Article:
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The role of infant nutrition in the global epidemic of non-communicable disease

  • Atul Singhal (a1)

Abstract

Non-communicable diseases (NCD) and atherosclerotic CVD in particular, are the most important health problems of the 21st century. Already in every world region except Africa, NCD account for greater mortality than communicable, maternal, perinatal and nutritional conditions combined. Although modifiable lifestyle factors in adults are the main determinants, substantial evidence now suggests that factors in early life also have a major role in the development of NCD; commonly referred to as the Developmental Origins of Health and Disease hypothesis. Factors in utero, early postnatal life and throughout childhood, have been shown to affect NCD by influencing risk factors for CVD such as obesity, diabetes, hypertension and dyslipidaemia. Infant nutrition (e.g. breastfeeding rather than bottle feeding) and a slower pattern of infant weight gain have been shown to be particularly protective against later risk of obesity and CVD in both low- and high-income countries. The mechanisms involved are poorly understood, but include epigenetic changes; effects on endocrine systems regulating body weight, food intake and fat deposition; and changes in appetite regulation. As a consequence, strategies to optimise early life nutrition could make a major contribution to stemming the current global epidemic of NCD. This review will consider the role of early life factors in the development of NCD, focusing on the impact of infant nutrition/growth on obesity and CVD. The review will highlight the experimental (randomised) evidence where available, briefly summarise the underlying mechanisms involved and consider the implications for public health.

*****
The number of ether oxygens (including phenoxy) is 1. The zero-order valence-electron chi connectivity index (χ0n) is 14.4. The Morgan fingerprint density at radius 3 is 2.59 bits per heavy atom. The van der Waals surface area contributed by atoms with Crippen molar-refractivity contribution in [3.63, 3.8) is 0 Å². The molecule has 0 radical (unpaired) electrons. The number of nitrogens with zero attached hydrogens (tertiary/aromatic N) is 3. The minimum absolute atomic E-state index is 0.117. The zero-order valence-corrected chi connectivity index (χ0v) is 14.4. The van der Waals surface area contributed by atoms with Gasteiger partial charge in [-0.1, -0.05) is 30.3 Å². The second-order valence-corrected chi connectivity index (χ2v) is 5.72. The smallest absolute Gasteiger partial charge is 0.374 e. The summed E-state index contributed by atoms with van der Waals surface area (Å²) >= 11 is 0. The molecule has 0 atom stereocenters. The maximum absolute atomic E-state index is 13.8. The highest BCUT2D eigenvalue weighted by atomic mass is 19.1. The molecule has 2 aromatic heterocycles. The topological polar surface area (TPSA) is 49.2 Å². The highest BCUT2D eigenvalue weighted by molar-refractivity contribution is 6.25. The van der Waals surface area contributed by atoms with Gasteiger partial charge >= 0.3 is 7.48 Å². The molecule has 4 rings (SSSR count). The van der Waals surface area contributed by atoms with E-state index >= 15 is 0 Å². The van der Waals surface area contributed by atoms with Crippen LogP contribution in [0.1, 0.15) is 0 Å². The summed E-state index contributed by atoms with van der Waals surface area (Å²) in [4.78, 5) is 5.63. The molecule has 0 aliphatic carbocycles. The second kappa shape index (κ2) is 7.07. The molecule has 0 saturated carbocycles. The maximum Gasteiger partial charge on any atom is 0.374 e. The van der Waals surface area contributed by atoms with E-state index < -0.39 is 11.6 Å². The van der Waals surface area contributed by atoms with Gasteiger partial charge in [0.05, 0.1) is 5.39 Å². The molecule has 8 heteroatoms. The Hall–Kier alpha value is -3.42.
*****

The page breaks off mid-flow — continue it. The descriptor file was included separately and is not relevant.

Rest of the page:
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Copyright

Corresponding author

Corresponding author: Professor A. Singhal, fax 020 7831 9903, email a.singhal@ucl.ac.uk

References

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The role of infant nutrition in the global epidemic of non-communicable disease

  • Atul Singhal (a1)

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